Fatima Ijaz, is currently teaching English and Speech Communication at Institute of Business Administration, Karachi. She is an English graduate from Hartwick College, N.Y and York University, Toronto. She also holds a Master in English Linguistics from Eastern Michigan University. She won first prize at the Mclaughlin Poetry Contest in Toronto, 2007. Her work was featured in a poetry and art collaboration for #NomeansNo at the Music Mela, Islamabad’18 and at Art Baithak, Karachi University in March 2019. Her work has been published in Zau, Red Fez, Rigorous, The Write Launch, Abramelin, Della Donna, Whirlwind, These Fragile Lilacs, Writer’s Asylum and Praxis magazine.
Sonia Mukherji was born in Kolkata and recently moved to London after living in New York for ten years. She graduated from the Kundiman fellowship program and her poetry has been published and translated in the U.S. and internationally in literary journals including Stylus, Shampoo Poetry, Urhalphool, Kolkata’s The Little Magazine, Prothom Alo, The Dhaka Tribune, Bhorer Kagoj and the J’aipur Journal. She was a finalist for the Amy Awards and the AALR a lettre initiative. She was given an international poetry feature in Kolkata, which was held at the cultural institute Nandan, hosted by the Bengali poet Subodh Sarkar, reviewed by the literary journal Bhashanagar, and televised.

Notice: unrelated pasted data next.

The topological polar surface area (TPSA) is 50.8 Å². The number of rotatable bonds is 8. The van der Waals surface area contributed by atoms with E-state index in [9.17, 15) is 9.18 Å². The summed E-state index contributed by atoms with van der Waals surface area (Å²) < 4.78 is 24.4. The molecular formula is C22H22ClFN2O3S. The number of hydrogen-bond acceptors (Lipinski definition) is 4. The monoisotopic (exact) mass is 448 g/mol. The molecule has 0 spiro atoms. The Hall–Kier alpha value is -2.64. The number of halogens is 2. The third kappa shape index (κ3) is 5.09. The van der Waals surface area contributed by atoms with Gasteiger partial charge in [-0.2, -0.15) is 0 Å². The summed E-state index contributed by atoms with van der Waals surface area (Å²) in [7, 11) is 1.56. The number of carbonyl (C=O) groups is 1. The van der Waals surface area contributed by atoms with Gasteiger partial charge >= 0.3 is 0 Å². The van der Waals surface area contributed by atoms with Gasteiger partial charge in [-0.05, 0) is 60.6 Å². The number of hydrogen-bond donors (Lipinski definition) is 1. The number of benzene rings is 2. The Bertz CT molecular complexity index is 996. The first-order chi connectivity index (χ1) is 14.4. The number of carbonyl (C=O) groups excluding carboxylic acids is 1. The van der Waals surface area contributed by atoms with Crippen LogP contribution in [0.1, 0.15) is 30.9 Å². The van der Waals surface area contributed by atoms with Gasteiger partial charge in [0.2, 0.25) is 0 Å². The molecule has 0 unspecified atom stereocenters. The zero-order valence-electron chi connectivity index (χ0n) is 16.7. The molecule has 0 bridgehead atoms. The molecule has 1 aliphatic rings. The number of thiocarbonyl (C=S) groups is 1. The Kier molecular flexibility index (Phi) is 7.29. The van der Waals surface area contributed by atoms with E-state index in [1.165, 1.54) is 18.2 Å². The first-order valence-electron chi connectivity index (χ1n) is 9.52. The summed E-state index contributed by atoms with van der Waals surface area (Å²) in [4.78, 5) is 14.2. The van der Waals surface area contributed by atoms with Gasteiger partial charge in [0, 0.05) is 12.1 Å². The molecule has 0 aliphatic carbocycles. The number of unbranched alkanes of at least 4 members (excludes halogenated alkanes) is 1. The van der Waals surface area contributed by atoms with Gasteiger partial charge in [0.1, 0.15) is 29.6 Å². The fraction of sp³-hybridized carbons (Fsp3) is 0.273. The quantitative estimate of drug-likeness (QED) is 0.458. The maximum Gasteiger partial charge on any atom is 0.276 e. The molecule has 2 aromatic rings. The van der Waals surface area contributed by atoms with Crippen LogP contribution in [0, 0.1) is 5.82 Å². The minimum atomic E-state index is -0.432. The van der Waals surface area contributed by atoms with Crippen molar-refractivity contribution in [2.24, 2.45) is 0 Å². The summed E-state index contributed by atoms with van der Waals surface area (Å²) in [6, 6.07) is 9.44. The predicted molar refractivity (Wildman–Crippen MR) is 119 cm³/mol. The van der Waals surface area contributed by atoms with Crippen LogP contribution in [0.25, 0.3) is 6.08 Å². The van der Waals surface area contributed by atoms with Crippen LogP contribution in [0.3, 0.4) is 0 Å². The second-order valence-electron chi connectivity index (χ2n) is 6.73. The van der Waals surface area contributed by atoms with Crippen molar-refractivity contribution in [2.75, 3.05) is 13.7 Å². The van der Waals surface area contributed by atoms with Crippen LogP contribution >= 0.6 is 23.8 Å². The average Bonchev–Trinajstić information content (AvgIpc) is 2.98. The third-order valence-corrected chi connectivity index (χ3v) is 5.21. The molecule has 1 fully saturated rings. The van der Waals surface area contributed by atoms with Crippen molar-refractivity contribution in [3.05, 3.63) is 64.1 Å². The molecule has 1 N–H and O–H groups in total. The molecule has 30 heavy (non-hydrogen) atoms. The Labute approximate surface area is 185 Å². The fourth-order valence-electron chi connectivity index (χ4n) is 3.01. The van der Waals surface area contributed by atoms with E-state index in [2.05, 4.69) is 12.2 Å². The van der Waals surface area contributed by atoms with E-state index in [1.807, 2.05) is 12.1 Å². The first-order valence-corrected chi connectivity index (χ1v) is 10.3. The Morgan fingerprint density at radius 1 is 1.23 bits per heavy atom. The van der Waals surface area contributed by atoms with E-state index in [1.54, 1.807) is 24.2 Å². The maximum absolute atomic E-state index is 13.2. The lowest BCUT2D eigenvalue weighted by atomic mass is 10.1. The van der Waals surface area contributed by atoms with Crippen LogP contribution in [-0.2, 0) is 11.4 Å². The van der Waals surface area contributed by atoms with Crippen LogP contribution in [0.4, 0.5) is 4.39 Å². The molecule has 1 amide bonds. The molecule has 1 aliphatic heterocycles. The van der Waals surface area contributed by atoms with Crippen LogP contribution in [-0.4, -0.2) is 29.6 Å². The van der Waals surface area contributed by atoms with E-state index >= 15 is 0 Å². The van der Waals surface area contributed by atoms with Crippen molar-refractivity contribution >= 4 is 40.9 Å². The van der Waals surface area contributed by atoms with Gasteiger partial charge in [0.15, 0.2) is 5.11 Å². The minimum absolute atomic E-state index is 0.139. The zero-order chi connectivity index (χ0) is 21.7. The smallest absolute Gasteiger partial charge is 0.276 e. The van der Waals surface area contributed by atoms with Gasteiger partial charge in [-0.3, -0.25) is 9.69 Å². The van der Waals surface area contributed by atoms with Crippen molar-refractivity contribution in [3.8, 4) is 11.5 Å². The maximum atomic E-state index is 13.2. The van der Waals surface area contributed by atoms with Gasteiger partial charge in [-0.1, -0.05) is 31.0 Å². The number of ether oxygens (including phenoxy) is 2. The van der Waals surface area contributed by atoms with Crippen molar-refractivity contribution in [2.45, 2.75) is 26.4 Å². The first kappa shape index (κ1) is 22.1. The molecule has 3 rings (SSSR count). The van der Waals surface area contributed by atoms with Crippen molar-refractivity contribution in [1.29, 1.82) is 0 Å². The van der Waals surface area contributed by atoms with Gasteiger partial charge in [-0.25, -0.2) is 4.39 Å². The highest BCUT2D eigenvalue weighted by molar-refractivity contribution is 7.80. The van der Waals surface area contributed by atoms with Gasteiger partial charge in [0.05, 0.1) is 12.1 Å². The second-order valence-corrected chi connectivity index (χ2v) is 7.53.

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What happens when Indian film-maker, writer and traveller Saeed Mirza is sucked into a tiny shop in Greenwich Village, New York: Outlook
May 22, 2014
I pass a tiny shop in Greenwich Village with a no-nonsense signboard above that says ‘Greenwich Locksmiths’. Just below this, an additional tag-line reveals ‘Master Licensed Locksmith Since 1968’.
I glance through the small entrance door to see in the dark interior a sixtyish, hawk-faced man bent over a work-table, deeply engrossed in filing away at some small piece of metal. He doesn’t notice my presence. I don’t know why I stop to watch him, but having done so I am transfixed. I look at his face as he works away and am amazed at his level of concentration and the intensity of his gaze as he keeps checking the metal object in his hand from time to time. I must have been watching him for a while when suddenly he turns his head towards the door and looks out. I feel incredibly stupid standing there on the sidewalk looking in. So, I smile at him and then realize that he hasn’t noticed me because he rubs his eyes for a moment and goes back to work: he was giving his eyes a much-needed break.